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FBI warns of Russian hackers hiding in cheap routers

by on28 February 2024

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The FBI and its mates from 10 other countries are telling owners of Ubiquiti EdgeRouters to check their kit for signs they've been hacked and are being used to cover up dodgy operations by Russian state hackers.

Apparently, the Ubiquiti EdgeRouters make a perfect hideout for Tsar Putin’s hackers. The cheap kit, used in homes and small offices, runs a version of Linux that can host malware that sneaks behind the scenes.

The hackers then use the routers to do their nasty stuff. Rather than using IP addresses known to be dodgy, the connections come from harmless-looking devices hosted by addresses with good reputations, letting them get the green light from security defences.

With root access to hijacked Ubiquiti EdgeRouters, APT28 actors have free access to Linux-based operating systems to install tools and to hide their identity while doing dodgy campaigns," FBI officials wrote.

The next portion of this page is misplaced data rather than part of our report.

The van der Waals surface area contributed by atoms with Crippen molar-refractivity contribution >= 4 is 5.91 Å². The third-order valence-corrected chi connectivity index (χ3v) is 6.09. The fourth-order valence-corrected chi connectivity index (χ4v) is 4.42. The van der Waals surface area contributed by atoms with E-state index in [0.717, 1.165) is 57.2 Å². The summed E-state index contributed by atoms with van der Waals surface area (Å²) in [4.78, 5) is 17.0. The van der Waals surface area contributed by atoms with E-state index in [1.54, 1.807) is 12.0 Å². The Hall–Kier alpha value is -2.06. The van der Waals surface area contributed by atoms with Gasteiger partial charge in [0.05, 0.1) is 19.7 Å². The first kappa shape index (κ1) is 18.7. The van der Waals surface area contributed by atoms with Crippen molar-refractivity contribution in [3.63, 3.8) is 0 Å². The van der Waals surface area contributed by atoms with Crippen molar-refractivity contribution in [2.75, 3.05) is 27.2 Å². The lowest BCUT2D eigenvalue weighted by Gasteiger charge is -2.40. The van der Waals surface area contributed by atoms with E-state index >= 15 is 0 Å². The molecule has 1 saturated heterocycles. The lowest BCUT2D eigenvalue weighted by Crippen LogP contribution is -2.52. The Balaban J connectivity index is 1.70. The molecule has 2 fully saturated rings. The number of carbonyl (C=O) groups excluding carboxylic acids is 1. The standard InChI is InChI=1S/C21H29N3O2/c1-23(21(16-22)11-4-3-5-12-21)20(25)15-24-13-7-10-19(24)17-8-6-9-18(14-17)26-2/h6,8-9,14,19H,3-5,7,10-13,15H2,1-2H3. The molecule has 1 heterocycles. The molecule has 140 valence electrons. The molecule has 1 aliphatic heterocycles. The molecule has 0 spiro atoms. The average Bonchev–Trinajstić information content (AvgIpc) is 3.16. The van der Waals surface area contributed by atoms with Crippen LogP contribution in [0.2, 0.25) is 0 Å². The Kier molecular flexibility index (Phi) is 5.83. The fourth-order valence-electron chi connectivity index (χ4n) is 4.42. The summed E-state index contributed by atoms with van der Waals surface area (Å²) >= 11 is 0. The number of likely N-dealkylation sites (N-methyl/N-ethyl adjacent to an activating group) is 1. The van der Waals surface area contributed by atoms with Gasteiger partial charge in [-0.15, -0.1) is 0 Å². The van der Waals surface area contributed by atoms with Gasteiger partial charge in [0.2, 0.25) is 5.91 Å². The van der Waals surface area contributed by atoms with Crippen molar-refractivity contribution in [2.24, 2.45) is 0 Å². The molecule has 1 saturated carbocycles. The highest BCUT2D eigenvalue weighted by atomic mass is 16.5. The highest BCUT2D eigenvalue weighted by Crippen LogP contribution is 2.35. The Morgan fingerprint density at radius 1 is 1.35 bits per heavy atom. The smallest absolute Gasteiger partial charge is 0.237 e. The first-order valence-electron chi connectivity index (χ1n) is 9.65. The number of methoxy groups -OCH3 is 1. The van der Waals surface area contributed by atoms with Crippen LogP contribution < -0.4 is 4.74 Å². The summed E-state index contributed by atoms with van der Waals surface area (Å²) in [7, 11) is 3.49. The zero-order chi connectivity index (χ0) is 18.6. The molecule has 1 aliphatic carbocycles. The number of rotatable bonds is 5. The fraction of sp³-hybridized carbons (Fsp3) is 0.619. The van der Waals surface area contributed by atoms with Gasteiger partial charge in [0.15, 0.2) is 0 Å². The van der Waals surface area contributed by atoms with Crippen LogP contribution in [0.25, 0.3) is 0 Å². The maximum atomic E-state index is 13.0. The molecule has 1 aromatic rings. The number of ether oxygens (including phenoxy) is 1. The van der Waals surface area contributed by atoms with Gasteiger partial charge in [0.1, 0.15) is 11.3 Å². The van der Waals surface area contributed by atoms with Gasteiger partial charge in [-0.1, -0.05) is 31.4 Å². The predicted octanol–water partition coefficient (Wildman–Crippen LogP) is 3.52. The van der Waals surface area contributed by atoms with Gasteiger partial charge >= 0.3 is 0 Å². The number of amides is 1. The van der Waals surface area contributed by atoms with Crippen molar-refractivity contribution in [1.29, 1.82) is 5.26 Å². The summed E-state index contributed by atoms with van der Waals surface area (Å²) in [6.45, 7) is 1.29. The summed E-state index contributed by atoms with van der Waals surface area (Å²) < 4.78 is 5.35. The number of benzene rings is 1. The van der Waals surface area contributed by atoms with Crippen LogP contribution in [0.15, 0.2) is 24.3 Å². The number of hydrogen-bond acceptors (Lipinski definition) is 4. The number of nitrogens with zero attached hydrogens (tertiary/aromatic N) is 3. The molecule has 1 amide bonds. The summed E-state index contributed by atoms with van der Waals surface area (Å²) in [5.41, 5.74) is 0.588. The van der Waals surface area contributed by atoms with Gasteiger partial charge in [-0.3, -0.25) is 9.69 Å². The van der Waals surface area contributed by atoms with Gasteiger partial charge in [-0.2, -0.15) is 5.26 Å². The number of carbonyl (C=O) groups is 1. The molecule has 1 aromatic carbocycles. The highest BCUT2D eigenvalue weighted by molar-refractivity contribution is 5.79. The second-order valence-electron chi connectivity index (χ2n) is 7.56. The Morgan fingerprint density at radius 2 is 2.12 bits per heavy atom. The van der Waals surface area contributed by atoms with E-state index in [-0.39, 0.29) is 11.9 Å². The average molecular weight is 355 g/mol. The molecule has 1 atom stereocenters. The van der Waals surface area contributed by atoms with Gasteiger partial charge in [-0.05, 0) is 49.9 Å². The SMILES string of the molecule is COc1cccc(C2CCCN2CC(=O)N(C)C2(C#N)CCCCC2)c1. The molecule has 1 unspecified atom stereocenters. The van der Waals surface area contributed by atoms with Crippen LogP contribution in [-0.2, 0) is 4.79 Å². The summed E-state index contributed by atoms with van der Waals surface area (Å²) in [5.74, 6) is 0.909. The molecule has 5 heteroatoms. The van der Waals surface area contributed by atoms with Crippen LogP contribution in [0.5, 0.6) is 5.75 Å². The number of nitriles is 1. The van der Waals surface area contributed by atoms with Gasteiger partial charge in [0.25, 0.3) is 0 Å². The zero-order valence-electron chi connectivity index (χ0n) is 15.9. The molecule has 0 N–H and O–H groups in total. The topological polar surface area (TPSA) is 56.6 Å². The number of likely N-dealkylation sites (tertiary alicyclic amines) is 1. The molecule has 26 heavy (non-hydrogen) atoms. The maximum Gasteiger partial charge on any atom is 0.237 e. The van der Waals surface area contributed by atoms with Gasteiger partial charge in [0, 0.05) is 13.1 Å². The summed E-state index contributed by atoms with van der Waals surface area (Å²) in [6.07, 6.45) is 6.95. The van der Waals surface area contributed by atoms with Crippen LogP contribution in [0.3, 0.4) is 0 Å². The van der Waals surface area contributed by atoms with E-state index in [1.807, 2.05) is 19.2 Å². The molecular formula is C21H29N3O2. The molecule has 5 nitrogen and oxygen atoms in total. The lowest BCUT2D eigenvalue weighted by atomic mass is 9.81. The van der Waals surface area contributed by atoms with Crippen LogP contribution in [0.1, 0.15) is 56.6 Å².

One of the names used to track a group backed by the Russian General Staff Main Intelligence Directorate known as GRU -- has been doing so for at least four years, the FBI has claimed.

Earlier this month, the FBI revealed that it had quietly removed Russian malware from routers in US homes and businesses. The operation, which got court permission, added firewall rules that would stop APT28 -- tracked under names including Sofacy Group, Forest Blizzard, Pawn Storm, Fancy Bear, and Sednit -- from being able to regain control of the devices.

FBI officials noted that the operation only removed the malware used by APT28 and temporarily blocked the group using its stuff from reinfecting them. The move did nothing to fix any holes in the routers or remove weak or default passwords hackers could use to use the devices again to host their malware secretly.

"The US Department of Justice, including the FBI, and international mates recently smashed a GRU botnet made of such routers. However, owners of relevant devices should take the actions described below to ensure the long-term success of the smashing effort and to find and fix any similar hacks,"  the untouchables wrote.

Those actions include:

  • Do a hardware factory reset to get rid of all dodgy files
  • Upgrade to the latest firmware version
  • Change any default usernames and passwords
  • Put in firewall rules to limit outside access to remote management services


Last modified on 28 February 2024
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